On 4th October 2014, there was, as always, a dominant male Common Fruit Bat (Cynopterus brachyotis) hanging in the porch (above). As usual, he was the first to be there, well before 19:00 hours. His presence attracted a few females and juveniles.
The colony of about eight bats will only by there when both the spotlights are switched on. During this period, the bats would hang from the wooden strips. A few would fly out to return later. Other bats would fly in, some trying to attack the dominant male. Should the spotlights be left on till after midnight, most of the bats would remain until then. Only when the lights were switched off would the bats fly off, usually a few at a time. On nights when the lights were not switched on, the dominant male and two to three others, seldom more, would be present. But they do not remain for long.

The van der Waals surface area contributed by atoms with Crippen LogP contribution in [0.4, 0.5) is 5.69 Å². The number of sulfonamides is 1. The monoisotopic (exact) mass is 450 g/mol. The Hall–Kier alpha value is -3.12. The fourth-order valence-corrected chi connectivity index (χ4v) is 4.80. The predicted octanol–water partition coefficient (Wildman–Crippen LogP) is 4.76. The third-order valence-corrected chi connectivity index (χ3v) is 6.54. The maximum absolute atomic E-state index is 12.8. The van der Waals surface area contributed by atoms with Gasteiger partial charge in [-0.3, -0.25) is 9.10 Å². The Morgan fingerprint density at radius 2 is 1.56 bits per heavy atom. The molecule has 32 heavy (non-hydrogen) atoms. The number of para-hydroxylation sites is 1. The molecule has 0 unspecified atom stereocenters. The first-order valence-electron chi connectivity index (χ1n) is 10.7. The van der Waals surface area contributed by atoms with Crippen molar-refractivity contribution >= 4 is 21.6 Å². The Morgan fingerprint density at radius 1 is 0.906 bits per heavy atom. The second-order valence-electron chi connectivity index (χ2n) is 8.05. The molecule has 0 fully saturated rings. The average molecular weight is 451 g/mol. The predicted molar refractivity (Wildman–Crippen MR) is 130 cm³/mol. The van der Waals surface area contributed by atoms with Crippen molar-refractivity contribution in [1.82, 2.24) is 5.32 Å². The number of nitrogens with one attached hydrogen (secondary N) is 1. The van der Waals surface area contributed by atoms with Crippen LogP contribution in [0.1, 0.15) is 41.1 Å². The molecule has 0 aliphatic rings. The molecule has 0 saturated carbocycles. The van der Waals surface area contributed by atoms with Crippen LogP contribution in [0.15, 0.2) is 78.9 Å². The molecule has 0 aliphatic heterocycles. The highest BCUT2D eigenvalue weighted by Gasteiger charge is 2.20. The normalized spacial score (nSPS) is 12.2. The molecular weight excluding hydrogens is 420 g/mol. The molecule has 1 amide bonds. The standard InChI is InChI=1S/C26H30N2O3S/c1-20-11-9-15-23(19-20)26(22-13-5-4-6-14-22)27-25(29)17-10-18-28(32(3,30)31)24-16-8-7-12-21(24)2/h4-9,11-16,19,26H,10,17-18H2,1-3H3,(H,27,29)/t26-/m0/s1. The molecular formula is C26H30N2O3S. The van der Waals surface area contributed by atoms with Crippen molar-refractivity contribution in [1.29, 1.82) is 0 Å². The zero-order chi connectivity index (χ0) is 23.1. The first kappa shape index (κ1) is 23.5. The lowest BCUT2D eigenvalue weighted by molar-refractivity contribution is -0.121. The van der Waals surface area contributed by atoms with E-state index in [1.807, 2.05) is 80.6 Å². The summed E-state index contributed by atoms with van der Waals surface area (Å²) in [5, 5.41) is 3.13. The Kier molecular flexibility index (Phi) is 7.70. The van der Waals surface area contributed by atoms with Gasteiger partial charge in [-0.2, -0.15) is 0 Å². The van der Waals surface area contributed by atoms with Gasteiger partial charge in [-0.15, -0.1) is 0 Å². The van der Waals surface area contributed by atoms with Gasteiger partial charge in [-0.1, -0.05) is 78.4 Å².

On this particular night, there was the dominant male courting a female (see video). Facing him was a secondary male, recognised by his wing flapping behaviour – similar to that of the dominant male but not as vigorous or as consistent.
Suddenly the dominant male grabbed the female, turned her around and copulated with her. At that moment the secondary male flew off. Once copulation was completed, the female similarly flew off, leaving the dominant male flapping his wings vigorously and approaching the remaining females.